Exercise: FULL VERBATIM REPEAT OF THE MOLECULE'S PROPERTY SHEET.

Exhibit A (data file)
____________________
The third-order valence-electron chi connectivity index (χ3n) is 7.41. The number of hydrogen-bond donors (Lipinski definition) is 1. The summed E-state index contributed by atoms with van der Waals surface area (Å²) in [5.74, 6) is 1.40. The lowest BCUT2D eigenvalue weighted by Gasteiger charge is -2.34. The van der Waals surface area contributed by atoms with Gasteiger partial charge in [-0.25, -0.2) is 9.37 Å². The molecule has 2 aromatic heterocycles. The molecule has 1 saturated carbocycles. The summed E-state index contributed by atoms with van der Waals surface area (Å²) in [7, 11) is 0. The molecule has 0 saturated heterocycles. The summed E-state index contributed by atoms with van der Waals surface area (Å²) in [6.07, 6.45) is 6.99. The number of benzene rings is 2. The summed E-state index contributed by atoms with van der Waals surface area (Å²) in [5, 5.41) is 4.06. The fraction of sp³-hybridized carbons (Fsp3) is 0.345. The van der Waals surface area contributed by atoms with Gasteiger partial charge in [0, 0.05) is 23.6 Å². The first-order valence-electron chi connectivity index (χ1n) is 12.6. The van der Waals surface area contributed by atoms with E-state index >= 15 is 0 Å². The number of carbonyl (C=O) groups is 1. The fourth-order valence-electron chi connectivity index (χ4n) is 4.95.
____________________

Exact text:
The third-order valence-electron chi connectivity index (χ3n) is 7.41. The number of hydrogen-bond donors (Lipinski definition) is 1. The summed E-state index contributed by atoms with van der Waals surface area (Å²) in [5.74, 6) is 1.40. The lowest BCUT2D eigenvalue weighted by Gasteiger charge is -2.34. The van der Waals surface area contributed by atoms with Gasteiger partial charge in [-0.25, -0.2) is 9.37 Å². The molecule has 2 aromatic heterocycles. The molecule has 1 saturated carbocycles. The summed E-state index contributed by atoms with van der Waals surface area (Å²) in [7, 11) is 0. The molecule has 0 saturated heterocycles. The summed E-state index contributed by atoms with van der Waals surface area (Å²) in [6.07, 6.45) is 6.99. The number of benzene rings is 2. The summed E-state index contributed by atoms with van der Waals surface area (Å²) in [5, 5.41) is 4.06. The fraction of sp³-hybridized carbons (Fsp3) is 0.345. The van der Waals surface area contributed by atoms with Gasteiger partial charge in [0, 0.05) is 23.6 Å². The first-order valence-electron chi connectivity index (χ1n) is 12.6. The van der Waals surface area contributed by atoms with E-state index >= 15 is 0 Å². The number of carbonyl (C=O) groups is 1. The fourth-order valence-electron chi connectivity index (χ4n) is 4.95.